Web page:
Due to social distancing requirements NSW public offices have embraced and deployed virtual meetings in lieu of face-to-face meetings. These virtual meeting/conference platforms enable recording of meetings or conferences. These recordings are records and are covered by the State Records Act 1998

The new guidance Recordings of virtual meetings provides information on establishing business rules on how to manage these recordings and related retention and disposal classes.

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As digitisation efforts increase in order to provide services remotely or to support staff working from home, or simply to capitalise on available resources for back-capture, NSW State Archives and Records reminds public offices of digitisation requirements and resources available to assist Digitisation programs.

See particularly:

Note: Managing Digitisation Programs and Projects was published in 2012 whilst some aspects may be less critical today the key messages remain relevant.

    NSW State Archives and Records is interested to hear about the impact of COVID-19 on your digitisation efforts and approaches, email us at

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    Recordkeeping requirements and the Government Information (Public Access) Act 2009

    New guidance Recordkeeping requirements and the Government Information (Public Access) Act 2009 has been prepared in consultation with the Information and Privacy Commission to enable public offices to understand the relationship between records management and the Government Information (Public Access) Act 2009 (GIPA Act).

    A number of decisions are reviewable under the GIPA Act, hence records created through the processing of formal applications, informal requests, internal reviews, and information release, play a vital role in demonstrating that the GIPA process was undertaken transparently and accountably. The guidance is designed to help public offices build requirements for records creation into procedures for GIPA related activities.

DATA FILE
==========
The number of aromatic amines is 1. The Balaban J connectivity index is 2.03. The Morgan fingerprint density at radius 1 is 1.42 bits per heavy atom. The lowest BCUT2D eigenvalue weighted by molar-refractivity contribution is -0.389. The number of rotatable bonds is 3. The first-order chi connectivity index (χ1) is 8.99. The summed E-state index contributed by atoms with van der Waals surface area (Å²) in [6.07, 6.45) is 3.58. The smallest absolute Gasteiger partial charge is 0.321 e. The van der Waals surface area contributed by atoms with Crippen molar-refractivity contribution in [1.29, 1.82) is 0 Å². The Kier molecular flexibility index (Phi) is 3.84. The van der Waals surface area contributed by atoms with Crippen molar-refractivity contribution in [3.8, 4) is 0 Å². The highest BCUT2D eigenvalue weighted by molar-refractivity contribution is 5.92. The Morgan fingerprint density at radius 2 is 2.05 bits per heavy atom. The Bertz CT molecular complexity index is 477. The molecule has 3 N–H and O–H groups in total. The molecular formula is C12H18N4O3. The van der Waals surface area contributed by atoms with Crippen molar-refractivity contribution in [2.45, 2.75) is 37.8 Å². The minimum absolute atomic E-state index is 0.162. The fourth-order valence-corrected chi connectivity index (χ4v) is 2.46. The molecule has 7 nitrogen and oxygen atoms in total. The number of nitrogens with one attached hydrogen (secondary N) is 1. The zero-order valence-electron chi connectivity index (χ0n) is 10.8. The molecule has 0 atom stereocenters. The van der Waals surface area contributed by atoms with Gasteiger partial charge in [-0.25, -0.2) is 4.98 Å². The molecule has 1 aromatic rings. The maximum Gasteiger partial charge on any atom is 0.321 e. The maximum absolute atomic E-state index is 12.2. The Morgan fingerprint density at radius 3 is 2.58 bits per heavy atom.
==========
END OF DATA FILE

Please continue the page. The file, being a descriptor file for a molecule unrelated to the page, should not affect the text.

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    Inquiry into the State Records Act 1998

    The deadline for submissions to the NSW Parliamentary Standing Committee on Social Issues' Inquiry into the State Records Act 1998 and the Historic Houses Act 1980 has been extended to Thursday 30 April 2020.

    Further information about the Inquiry is available from the Parliament of NSW website.

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    Online Jigsaws

    Puzzle your way into the State Archives Collection. Choose the number of pieces to either delight or frustrate! Complete our first ever online jigsaws

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    Sentencing clinics

    Following on from our sentencing clinics, we are developing a short video presentation on how to use the web version of the General retention and disposal authority: administrative records (GA28)Watch this space! 

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    Disposal Authority approved

    The Board recently approved retention and disposal authority for the NSW Education Standards Authority on records documenting the function of school curriculum, assessments, school regulation and teacher accreditation.

    Copies of our retention and disposal authorities are available from the Retention and disposal authorities page on our website.